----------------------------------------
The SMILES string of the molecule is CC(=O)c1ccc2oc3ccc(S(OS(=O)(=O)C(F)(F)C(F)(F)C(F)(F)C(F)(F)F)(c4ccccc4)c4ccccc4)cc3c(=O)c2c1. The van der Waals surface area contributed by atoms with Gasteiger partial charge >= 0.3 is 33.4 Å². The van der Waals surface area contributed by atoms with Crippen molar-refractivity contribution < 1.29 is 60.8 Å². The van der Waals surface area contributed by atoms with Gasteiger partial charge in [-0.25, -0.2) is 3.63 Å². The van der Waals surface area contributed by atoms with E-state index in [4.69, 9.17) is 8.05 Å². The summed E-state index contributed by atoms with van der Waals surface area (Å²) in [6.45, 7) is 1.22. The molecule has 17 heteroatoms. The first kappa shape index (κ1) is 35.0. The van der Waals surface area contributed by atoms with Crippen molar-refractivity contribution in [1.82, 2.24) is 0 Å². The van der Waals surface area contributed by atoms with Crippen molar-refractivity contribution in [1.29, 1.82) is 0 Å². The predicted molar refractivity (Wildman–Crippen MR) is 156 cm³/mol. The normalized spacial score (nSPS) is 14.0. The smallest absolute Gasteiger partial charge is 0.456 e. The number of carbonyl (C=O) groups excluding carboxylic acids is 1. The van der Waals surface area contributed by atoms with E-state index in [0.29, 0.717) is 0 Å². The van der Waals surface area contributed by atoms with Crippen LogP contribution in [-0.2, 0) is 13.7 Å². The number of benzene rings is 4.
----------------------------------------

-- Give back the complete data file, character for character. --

The SMILES string of the molecule is CC(=O)c1ccc2oc3ccc(S(OS(=O)(=O)C(F)(F)C(F)(F)C(F)(F)C(F)(F)F)(c4ccccc4)c4ccccc4)cc3c(=O)c2c1. The van der Waals surface area contributed by atoms with Gasteiger partial charge >= 0.3 is 33.4 Å². The van der Waals surface area contributed by atoms with Crippen molar-refractivity contribution < 1.29 is 60.8 Å². The van der Waals surface area contributed by atoms with Gasteiger partial charge in [-0.25, -0.2) is 3.63 Å². The van der Waals surface area contributed by atoms with E-state index in [4.69, 9.17) is 8.05 Å². The summed E-state index contributed by atoms with van der Waals surface area (Å²) in [6.45, 7) is 1.22. The molecule has 17 heteroatoms. The first kappa shape index (κ1) is 35.0. The van der Waals surface area contributed by atoms with Crippen molar-refractivity contribution in [1.82, 2.24) is 0 Å². The van der Waals surface area contributed by atoms with Crippen molar-refractivity contribution in [1.29, 1.82) is 0 Å². The predicted molar refractivity (Wildman–Crippen MR) is 156 cm³/mol. The normalized spacial score (nSPS) is 14.0. The smallest absolute Gasteiger partial charge is 0.456 e. The number of carbonyl (C=O) groups excluding carboxylic acids is 1. The van der Waals surface area contributed by atoms with E-state index in [0.29, 0.717) is 0 Å². The van der Waals surface area contributed by atoms with Crippen LogP contribution in [-0.2, 0) is 13.7 Å². The number of benzene rings is 4.